With its punchiness and taut economy of language, the hed came to mind as we culled the web for posts pertaining to our oft-commented-on piece story offering some prescriptive advice to the dog-ass California Republican Party, and stumbled upon this trenchant analysis by Robert Cruickshank over at Calitics.

In short, California Republicans are fucked.

While one word longer than the Post’s iconic hed, and lacking its sheer wordsmithing poetry, the Oracle’s powerhouse proclamation nonetheless wins the Calbuzz “Herbie” Award for cut-to-the-bone storytelling, at a time when the uncertain future of the state Republican Party is the subject of far more wordy fulmination across the internets.

The data point of departure for most of the discussion is the L.A. Times/USC poll which found, among other things, that one in five voters say they would never vote for a Republican under any circumstance, and that large majorities of voters express principled contempt for GOP policies on key ideological issues like environmental regulation and immigration.

To our surprise, we found  few offerings that suggest a pathway back to relevance for the GOP, in the positive and upbeat manner of, oh say, Calbuzz (“Issue Oriented – Solution Driven”) itself.

Among such scant offerings, a brave effort by Ventura County Supervisor Peter Foy (who we early on did our best to gin up as a possible contender  in the governor’s race) rose to the top of the heap. Writing over at Flashreport ,Foy noted the bevy of anti-government ballot initiatives just passed by voters and suggested that Republicans can attract them with “policies consistent with our conservative values and…new leaders who can inspire a new generation of California voters.”

Besides this murky proposal, what was truly notable in the piece was how Foy correctly pointed the finger directly at Meg Whitman’s crucial role in the party’s 2010 failure.

In 2010, I campaigned all across the state and met thousands of voters.  While I didn’t sense open hostility towards Meg Whitman, her campaign generated a sort of hard-to-describe unease.  Republican activists were detached from her candidacy.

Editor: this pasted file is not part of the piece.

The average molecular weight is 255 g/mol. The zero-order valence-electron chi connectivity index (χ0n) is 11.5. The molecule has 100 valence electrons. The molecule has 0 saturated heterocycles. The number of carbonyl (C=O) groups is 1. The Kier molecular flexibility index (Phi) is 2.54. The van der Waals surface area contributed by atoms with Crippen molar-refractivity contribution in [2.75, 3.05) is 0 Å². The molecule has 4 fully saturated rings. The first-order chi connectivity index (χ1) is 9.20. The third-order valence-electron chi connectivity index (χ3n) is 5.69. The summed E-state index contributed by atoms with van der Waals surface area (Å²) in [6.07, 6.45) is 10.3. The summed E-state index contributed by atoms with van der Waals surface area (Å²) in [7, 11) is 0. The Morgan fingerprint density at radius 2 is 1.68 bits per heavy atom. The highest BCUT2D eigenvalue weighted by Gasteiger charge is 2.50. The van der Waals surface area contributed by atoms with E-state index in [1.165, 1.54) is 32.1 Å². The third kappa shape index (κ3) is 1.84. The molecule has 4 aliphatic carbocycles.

While Whitman pledged to do many right and necessary things as governor, many felt her to be a stranger, despite seeing hundreds (if not more) of her campaign commercials.  Paradoxically, the more ads they saw, the more ambiguous Whitman became.  Try as she might, she appeared analytical and calculating, rather than heartfelt and energized…

This year, the Whitman campaign executed a corporate-style branding strategy with the most extensive communications effort in memory backed by more money than any state campaign in history.  It utterly failed.

I believe it lacked any consequential connection to the public’s view of our state.  It tried to entice voters, rather than engage them.  And it tried to sell them on a product rather than persuade them in an ideal.

Beyond Foy’s manly effort, however, it appears that many among the still-sane sector of the CRP share the same view as Cruickshank, albeit more politely. Chief among this contingent is veteran GOP operative and analyst Tony Quinn who portrayed the plight of state Republicans in harshly stark terms:

Today’s California Republican Party is a regional party with declining registration and a lack of any presence at all in the San Francisco Bay Area and in all but a sliver of Los Angeles County.  That is half the state where the Republican Party no longer exists.

The days of Republicans winning statewide office – other than with an Arnold Schwarzenegger – has certainly past.

Ouch.

Does this woman ever shut up: All right-thinking people agree that Sarah Palin couldn’t find her ass with two hands if she had a map. That being said, it greatly pains and baffles us why the mighty MSM and the Beltway Big Feet insist on treating her endless self-serving tweets and Facebook postings as if they were news, instead of third-rate press releases